The next feature is contextual gadgets. Liz Gannes over on GigaOm writes about how these could make the Inbox an application platform. Right now these are being rolled out to Google Apps users and are being used for things like previewing YouTube, but I doubt they’ll stop there.
Email has always been a handy way to spread malware. I have to wonder if the “contextual gadgets” are going to be a new way of spreading malware to users, if it’s going to be possible to exploit the gadgets somehow.
OAuth access is supposed to be more secure, but you’re still granting third-party applications access to your inbox and access to send messages. Now, instead of malware exploiting the desktop mailer, they can target third-party services that have a bunch of authorizations via OAuth. That can be turned off quickly and attackers might have a much harder time, but it’s something to think about.
Everyone Else is Second Class
My biggest concern with Google’s changes has less to do with security, though, and more to do with the second-classing of everybody else who isn’t using Gmail.
Long-time Linux users will remember the many years when Linux was a second-class citizen for virtually everything. Get an attachment? Well, maybe you can open it, maybe you couldn’t. Media files? Ugh. HTML email? Some clients displayed it OK, but if you were using Pine or something like that, it was a headache.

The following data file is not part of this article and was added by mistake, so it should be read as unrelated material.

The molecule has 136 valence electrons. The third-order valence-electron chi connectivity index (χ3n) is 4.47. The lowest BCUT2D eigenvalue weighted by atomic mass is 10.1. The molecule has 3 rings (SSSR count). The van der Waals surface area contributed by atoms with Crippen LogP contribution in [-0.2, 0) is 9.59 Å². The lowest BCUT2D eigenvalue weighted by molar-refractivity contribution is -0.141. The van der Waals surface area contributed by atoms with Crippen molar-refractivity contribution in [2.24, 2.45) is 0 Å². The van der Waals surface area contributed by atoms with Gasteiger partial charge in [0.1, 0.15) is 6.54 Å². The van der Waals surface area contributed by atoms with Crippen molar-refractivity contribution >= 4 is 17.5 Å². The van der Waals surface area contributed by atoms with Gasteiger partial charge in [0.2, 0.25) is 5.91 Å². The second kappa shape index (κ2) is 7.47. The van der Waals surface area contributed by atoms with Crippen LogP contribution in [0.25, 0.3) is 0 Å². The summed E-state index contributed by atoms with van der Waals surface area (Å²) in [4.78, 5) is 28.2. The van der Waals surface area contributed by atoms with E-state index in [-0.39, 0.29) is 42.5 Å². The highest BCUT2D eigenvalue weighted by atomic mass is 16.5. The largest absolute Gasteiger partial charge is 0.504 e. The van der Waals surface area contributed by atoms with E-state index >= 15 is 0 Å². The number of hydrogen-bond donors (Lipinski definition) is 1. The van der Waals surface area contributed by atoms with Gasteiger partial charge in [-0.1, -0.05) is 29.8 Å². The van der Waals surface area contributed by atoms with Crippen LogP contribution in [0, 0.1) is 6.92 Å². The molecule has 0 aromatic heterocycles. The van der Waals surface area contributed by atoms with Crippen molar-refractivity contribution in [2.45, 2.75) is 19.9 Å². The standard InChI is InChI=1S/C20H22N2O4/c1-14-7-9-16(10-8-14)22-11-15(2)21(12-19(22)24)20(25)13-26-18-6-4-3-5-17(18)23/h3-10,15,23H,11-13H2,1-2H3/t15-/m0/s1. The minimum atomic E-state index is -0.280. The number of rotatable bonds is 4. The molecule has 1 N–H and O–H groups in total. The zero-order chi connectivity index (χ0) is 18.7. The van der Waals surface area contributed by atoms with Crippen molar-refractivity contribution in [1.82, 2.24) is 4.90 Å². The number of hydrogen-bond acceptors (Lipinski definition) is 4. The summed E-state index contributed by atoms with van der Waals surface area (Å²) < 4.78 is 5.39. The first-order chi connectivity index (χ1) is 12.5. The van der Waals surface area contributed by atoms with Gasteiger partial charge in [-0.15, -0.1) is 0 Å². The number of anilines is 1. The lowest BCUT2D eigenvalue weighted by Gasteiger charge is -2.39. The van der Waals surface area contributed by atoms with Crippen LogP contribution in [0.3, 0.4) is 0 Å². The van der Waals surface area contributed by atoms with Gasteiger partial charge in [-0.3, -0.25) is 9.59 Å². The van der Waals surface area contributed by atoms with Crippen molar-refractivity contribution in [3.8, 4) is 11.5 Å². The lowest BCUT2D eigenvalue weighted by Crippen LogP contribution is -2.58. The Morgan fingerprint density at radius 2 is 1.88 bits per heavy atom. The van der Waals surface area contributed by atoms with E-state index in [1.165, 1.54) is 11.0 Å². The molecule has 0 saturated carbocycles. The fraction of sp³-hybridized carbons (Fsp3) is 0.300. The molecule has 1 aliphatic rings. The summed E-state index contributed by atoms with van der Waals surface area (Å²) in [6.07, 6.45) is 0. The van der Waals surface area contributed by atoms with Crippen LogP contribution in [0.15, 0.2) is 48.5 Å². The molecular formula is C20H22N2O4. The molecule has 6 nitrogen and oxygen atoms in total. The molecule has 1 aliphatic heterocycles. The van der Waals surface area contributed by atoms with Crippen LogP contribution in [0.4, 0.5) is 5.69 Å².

As much as I think that email needs an upgrade, I’m a little uncomfortable with the Goog doing everything here. Presumably much of this will be done in the open, so other providers will be able to follow along if they choose to and have the resources and interest in keeping up. But Google seems to be doing a reverse Facebook here.
Facebook trotted out a platform that a lot of people enjoyed, and then slapped on a walled garden email system to keep its users on site as long as possible. This is an ugly practice, at least in my book, because it means that I can’t communicate using standard tools with some of my friends that have gotten into the habit of using Facebook to send notes rather than using email.
Google, on the other hand, has a platform that works with other email networks and that’s been a good thing. Use Gmail, communicate with anybody using email. No problem. Now, though, by appifying email, it might be breaking email for other folks.
The initial gadgets are harmless. Google is just previewing information from other sites within Gmail. You get a link to Picasa or YouTube or Flickr and Gmail gives you a preview right in your inbox. No worries if you’re not using Gmail because either way, you have a link.
But the next stage is to allow third-party providers to build apps that interact with Gmail, and they won’t work with third-party clients. So it’s another way to keep users and companies tied to Google Apps and Gmail.
Smart for Google, and not inherently harmful, but I have to wonder about the effect on the larger ecosystem of email users. It’s certainly not unambiguously good, as it has potential for lock-in with a system that was designed to be universal. Your email may remain portable, but other information and services will not be. What are your thoughts?